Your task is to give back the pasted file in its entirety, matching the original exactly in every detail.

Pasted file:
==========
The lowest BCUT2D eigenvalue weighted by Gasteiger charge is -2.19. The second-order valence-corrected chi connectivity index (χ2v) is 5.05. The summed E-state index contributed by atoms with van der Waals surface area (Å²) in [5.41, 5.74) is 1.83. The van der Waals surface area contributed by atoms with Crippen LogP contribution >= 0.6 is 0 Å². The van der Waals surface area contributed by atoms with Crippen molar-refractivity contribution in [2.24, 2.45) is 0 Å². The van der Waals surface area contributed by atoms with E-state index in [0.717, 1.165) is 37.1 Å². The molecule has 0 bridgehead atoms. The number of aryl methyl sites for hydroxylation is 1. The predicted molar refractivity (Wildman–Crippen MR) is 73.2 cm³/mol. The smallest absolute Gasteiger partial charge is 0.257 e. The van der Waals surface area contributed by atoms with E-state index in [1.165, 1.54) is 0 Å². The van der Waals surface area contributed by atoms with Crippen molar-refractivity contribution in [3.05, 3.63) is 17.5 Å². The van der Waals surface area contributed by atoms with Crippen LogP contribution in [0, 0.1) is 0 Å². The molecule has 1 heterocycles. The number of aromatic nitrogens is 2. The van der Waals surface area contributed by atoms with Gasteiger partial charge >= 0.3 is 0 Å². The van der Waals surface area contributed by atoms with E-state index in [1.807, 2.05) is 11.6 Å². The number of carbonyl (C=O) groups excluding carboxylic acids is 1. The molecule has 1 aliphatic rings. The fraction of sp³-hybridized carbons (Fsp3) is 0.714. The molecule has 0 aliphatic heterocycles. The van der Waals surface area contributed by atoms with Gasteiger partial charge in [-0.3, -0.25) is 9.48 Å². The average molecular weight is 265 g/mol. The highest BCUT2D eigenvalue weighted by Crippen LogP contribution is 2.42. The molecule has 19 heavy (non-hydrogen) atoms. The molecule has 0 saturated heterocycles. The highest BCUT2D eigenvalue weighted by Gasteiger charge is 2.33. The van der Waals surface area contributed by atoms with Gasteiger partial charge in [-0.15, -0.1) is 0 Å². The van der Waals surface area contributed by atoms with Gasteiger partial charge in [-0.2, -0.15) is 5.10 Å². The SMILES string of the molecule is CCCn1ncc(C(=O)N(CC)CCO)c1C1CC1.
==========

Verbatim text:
The lowest BCUT2D eigenvalue weighted by Gasteiger charge is -2.19. The second-order valence-corrected chi connectivity index (χ2v) is 5.05. The summed E-state index contributed by atoms with van der Waals surface area (Å²) in [5.41, 5.74) is 1.83. The van der Waals surface area contributed by atoms with Crippen LogP contribution >= 0.6 is 0 Å². The van der Waals surface area contributed by atoms with Crippen molar-refractivity contribution in [2.24, 2.45) is 0 Å². The van der Waals surface area contributed by atoms with E-state index in [0.717, 1.165) is 37.1 Å². The molecule has 0 bridgehead atoms. The number of aryl methyl sites for hydroxylation is 1. The predicted molar refractivity (Wildman–Crippen MR) is 73.2 cm³/mol. The smallest absolute Gasteiger partial charge is 0.257 e. The van der Waals surface area contributed by atoms with E-state index in [1.165, 1.54) is 0 Å². The van der Waals surface area contributed by atoms with Crippen molar-refractivity contribution in [3.05, 3.63) is 17.5 Å². The van der Waals surface area contributed by atoms with Crippen LogP contribution in [0, 0.1) is 0 Å². The molecule has 1 heterocycles. The number of aromatic nitrogens is 2. The van der Waals surface area contributed by atoms with Gasteiger partial charge >= 0.3 is 0 Å². The van der Waals surface area contributed by atoms with E-state index in [1.807, 2.05) is 11.6 Å². The number of carbonyl (C=O) groups excluding carboxylic acids is 1. The molecule has 1 aliphatic rings. The fraction of sp³-hybridized carbons (Fsp3) is 0.714. The molecule has 0 aliphatic heterocycles. The van der Waals surface area contributed by atoms with Gasteiger partial charge in [-0.3, -0.25) is 9.48 Å². The average molecular weight is 265 g/mol. The highest BCUT2D eigenvalue weighted by Crippen LogP contribution is 2.42. The molecule has 19 heavy (non-hydrogen) atoms. The molecule has 0 saturated heterocycles. The highest BCUT2D eigenvalue weighted by Gasteiger charge is 2.33. The van der Waals surface area contributed by atoms with Gasteiger partial charge in [-0.15, -0.1) is 0 Å². The van der Waals surface area contributed by atoms with Gasteiger partial charge in [-0.2, -0.15) is 5.10 Å². The SMILES string of the molecule is CCCn1ncc(C(=O)N(CC)CCO)c1C1CC1.